2. The two phases of the business cycle are recessions and expansions. A recession is a downturn in the business cycle in which output, sales and employment decline. An expansion is an upturn in the business cycle where real GDP, employment and other measures of aggregate economic activity rise. 3. The point at which a business cycle expansion finishes is called a peak, while the point at which a business cycle recession finishes is called a trough. 4. A macroeconomic indicator that typically begins to change its direction of growth before an economy enters a new business cycle phase is called a leading indicator. A macroeconomic indicator that typically switches into a new phase at around the same time as the business cycle switches into a new phase is called a coincident indicator. A macroeconomic indicator that typically switches into a new phase after the business cycle has switched into a new phase is called a lagging indicator. Inflation and unemployment:

1. Keynesian view: An expansionary monetary policy, which aims at increasing the money supply will first reduce the interest rate, which increases the investment level and consequently aggregate demand. The resulting effect will be a rise in the price level (i.e. inflation) as well as increased output, unless the economy is at full employment output. Monetarist view: An increase in the money supply directly affects the nominal aggregate demand and thereby raises the price level. This argument is based on the equation of exchange, MV = PQ. If V is constant (or nearly so) and M increases, then PQ must also increase. If Q is already the full employment level of output, then the increase in M will lead to an increase in P. Here M is the supply of money, and V is the velocity of turnover of money (i.e., the number of times per year that the average dollar in the money supply is spent for goods and services), while P is the average price level at which each of the goods and services is sold, and Q represents the quantity of goods and services produced. 2. Keynesians believe that the aggregate supply curve is relatively flat. This means that increases in the aggregate demand curve will add much to real GDP and little to the price level. Monetarists believe the aggregate supply curve is relatively steep. This means that increases in the aggregate demand curve increase real GDP by a rather small amount, but the price level rises sharply. Fiscal policy :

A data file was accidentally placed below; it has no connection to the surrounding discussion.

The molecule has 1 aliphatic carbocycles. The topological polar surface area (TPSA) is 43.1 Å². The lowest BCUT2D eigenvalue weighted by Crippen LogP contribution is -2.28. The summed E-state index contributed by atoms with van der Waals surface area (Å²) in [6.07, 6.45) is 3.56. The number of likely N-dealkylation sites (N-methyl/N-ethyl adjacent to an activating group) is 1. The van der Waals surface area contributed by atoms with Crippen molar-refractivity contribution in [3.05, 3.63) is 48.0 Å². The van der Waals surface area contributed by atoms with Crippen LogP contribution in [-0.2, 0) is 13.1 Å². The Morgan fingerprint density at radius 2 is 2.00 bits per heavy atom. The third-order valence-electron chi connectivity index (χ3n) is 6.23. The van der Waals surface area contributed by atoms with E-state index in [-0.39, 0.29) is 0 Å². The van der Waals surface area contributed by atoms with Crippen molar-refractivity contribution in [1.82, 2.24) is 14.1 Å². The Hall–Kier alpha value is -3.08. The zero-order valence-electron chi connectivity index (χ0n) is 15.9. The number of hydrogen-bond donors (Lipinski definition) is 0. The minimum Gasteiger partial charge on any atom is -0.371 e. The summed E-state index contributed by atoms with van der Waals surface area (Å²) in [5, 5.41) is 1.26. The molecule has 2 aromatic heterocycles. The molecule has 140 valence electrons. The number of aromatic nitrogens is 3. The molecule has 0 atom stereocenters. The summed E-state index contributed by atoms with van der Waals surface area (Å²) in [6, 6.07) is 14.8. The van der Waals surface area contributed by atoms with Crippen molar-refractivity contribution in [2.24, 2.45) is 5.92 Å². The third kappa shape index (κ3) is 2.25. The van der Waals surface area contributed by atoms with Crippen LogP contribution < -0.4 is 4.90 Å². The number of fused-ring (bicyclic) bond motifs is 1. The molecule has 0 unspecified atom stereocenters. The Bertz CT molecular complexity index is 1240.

1. Discretionary fiscal policy is the deliberate use of changes in government spending and/or taxes to alter aggregate demand (AD) and stabilise the economy’s business cycle. If an economy is in a recession, discretionary fiscal policy can help boost spending (i.e. increase AD) via a reduction in taxes and/or an increase in government spending. Both approaches aim to increase the consumption (C) and government spending (G) in AD. In doing so, this will shift the AD curve towards the full-employment level and increase real GDP. On the other hand, during inflation, discretionary fiscal policy can help to reduce expenditure or consumption (C) via increasing interest rate, reducing government expenditure (G). This helps to slow down the economy. By doing so, the AD curve will shift to left which means there will be decrease in demand and subsequently, decrease in price. 2 (a): the government increases government spending: The fiscal policy is expansionary due to the increase in government spending. It will make the AD curve shift to the right which will increase demand, increase GDP and price. 2 (b) the government decreases taxes: The fiscal policy is expansionary, due to the decrease in taxes which increase household spending. This decrease in tax will make the AD curve shift to the right which will increase demand, increase GDP and price. 2 (c) the government decreasing spending and taxes by an equal amount: The fiscal policy is contractionary; assuming the balanced budget multiplier is one, the decrease in G more than offsets the increase in C (from the decreased taxes). The net effect is for the aggregate demand curve to shift to the left. 3. WHAT IS THE DIFFERENCE BETWEEN DISCRETIONARY FISCAL POLICY AND AUTOMATIC STABILISERS? Repeat question please see earlier answers. 4. Explain the idea of “crowding out “ . Repeat question please see earlier answers. 5. Consider and discuss this statement : our grandchildren will carry the burden of our failing to pay for current government expenditure out of current government tax revenue. What the statement is trying to say is that when the government borrows money, it is in fact borrowing from its own residents (i.e. taking money out of your left pocket). The borrowed money is then spent on improving infrastructure or some other form of government activity that benefits its residents. Also true is that the interest on the debt and the repayment of principle is made from taxation revenue raised from the country’s residents. So, this is somewhat true that our next generation has to pay the debt of government that government has took to improve infrastructure and do other things in the country.